Some genres, like Punk and Heavy Metal are related to each other, but vary in the general level of difficulty. (Punk guitar is usually easier to play than Heavy Metal).

6. Your mindset

Do you think of your guitar practice time as work or as a fun activity?

Do you realize that the numerous mistakes you make while practicing, are actually the seeds of your growth as a musician?

Do you get angry that you can’t get something right, or do you feel excited that once you do you’ll have become a better guitar player?

The answer to these questions will show you whether your guitar practicing mindset is in the right place.

If you think it is not, implementing the instructions from the “5 steps to an ideal guitar practice” book will help you get your mindset in the right place, improve faster on the guitar and enjoy the process.

7. Your genes

The last variable that determines how long it will take you to learn the guitar is the least important since it’s beyond your control.

Some people speak of “natural talent” as if it’s the main component that determines how fast you will learn an instrument (or if you ever will).

This is entirely wrong.

“Natural talent” simply means that some people have an ability to learn faster than others, either in all areas of life, or in specific area (such as music).

Child prodigies probably do have such natural talents.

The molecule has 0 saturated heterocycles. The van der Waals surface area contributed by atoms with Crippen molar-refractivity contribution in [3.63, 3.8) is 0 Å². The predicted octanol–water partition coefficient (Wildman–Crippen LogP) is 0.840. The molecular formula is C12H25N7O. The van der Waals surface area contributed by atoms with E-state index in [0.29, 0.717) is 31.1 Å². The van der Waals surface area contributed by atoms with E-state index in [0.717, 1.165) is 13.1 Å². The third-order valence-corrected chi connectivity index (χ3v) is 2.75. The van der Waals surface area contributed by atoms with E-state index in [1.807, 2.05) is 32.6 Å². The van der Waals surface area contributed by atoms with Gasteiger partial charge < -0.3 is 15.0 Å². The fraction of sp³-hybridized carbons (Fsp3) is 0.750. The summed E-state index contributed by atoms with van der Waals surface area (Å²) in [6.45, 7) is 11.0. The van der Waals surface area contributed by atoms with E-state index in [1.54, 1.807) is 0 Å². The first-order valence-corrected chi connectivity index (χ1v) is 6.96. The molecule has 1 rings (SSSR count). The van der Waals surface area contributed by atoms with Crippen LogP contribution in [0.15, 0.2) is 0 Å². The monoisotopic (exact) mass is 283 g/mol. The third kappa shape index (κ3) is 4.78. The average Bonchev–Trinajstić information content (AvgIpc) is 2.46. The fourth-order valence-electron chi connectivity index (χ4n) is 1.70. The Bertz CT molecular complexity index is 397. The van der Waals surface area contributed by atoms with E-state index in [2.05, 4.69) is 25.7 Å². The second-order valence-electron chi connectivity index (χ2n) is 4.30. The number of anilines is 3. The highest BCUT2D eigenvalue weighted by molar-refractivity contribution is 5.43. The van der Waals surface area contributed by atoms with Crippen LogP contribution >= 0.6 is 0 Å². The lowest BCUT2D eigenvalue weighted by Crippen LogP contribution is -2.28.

It explains why they’re able to learn so much, in such a little time, without any skills in life us adults have acquired.

But the majority of adult professional guitarists and musicians haven’t become as such because of any special gifts from nature.

With or without any natural talent, it’s the six other variables that actually determine when you’ll learn the guitar on the level you want to reach.

Conclusion: A long term game with short term results

By now you should have a clear idea as to why no one on the Internet can give you a correct answer as to how long it’s going to take you to learn the guitar.

What you should also realize is how faster you can learn the guitar if you incrementally improve on each of the first six variables.

Learning the guitar is a long term game but one that keeps giving you regular benefits during the process.